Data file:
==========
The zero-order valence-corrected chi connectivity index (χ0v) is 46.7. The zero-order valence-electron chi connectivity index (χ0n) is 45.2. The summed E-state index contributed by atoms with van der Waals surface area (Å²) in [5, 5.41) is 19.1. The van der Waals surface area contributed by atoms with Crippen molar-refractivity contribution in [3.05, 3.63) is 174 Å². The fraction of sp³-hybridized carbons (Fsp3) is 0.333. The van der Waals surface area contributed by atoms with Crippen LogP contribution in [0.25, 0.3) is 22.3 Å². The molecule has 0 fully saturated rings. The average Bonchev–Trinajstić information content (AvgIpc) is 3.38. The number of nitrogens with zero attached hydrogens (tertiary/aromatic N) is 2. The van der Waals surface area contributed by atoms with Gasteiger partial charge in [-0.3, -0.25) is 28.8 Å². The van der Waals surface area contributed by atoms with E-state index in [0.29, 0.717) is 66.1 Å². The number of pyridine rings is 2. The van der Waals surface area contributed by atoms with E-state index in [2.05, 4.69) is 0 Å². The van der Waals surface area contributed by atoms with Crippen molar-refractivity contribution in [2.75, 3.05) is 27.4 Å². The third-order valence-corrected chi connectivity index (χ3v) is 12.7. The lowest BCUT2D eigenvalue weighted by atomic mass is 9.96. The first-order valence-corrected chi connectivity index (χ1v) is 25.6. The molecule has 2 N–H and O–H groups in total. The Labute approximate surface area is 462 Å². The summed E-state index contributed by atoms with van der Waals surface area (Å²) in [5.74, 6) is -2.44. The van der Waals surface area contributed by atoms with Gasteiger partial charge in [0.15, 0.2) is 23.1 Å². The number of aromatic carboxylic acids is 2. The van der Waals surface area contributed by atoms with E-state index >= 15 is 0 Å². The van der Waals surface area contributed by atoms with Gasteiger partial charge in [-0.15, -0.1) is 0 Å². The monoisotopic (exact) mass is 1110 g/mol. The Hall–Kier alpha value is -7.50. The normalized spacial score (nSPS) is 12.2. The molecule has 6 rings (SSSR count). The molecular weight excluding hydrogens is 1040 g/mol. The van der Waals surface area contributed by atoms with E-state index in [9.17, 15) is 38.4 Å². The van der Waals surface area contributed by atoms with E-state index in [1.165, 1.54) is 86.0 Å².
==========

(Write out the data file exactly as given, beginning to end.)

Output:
The zero-order valence-corrected chi connectivity index (χ0v) is 46.7. The zero-order valence-electron chi connectivity index (χ0n) is 45.2. The summed E-state index contributed by atoms with van der Waals surface area (Å²) in [5, 5.41) is 19.1. The van der Waals surface area contributed by atoms with Crippen molar-refractivity contribution in [3.05, 3.63) is 174 Å². The fraction of sp³-hybridized carbons (Fsp3) is 0.333. The van der Waals surface area contributed by atoms with Crippen LogP contribution in [0.25, 0.3) is 22.3 Å². The molecule has 0 fully saturated rings. The average Bonchev–Trinajstić information content (AvgIpc) is 3.38. The number of nitrogens with zero attached hydrogens (tertiary/aromatic N) is 2. The van der Waals surface area contributed by atoms with Gasteiger partial charge in [-0.3, -0.25) is 28.8 Å². The van der Waals surface area contributed by atoms with E-state index in [0.29, 0.717) is 66.1 Å². The number of pyridine rings is 2. The van der Waals surface area contributed by atoms with E-state index in [2.05, 4.69) is 0 Å². The van der Waals surface area contributed by atoms with Crippen molar-refractivity contribution in [2.75, 3.05) is 27.4 Å². The third-order valence-corrected chi connectivity index (χ3v) is 12.7. The lowest BCUT2D eigenvalue weighted by atomic mass is 9.96. The first-order valence-corrected chi connectivity index (χ1v) is 25.6. The molecule has 2 N–H and O–H groups in total. The Labute approximate surface area is 462 Å². The summed E-state index contributed by atoms with van der Waals surface area (Å²) in [5.74, 6) is -2.44. The van der Waals surface area contributed by atoms with Gasteiger partial charge in [0.15, 0.2) is 23.1 Å². The number of aromatic carboxylic acids is 2. The van der Waals surface area contributed by atoms with E-state index >= 15 is 0 Å². The van der Waals surface area contributed by atoms with Gasteiger partial charge in [-0.15, -0.1) is 0 Å². The monoisotopic (exact) mass is 1110 g/mol. The Hall–Kier alpha value is -7.50. The normalized spacial score (nSPS) is 12.2. The molecule has 6 rings (SSSR count). The molecular weight excluding hydrogens is 1040 g/mol. The van der Waals surface area contributed by atoms with E-state index in [9.17, 15) is 38.4 Å². The van der Waals surface area contributed by atoms with E-state index in [1.165, 1.54) is 86.0 Å².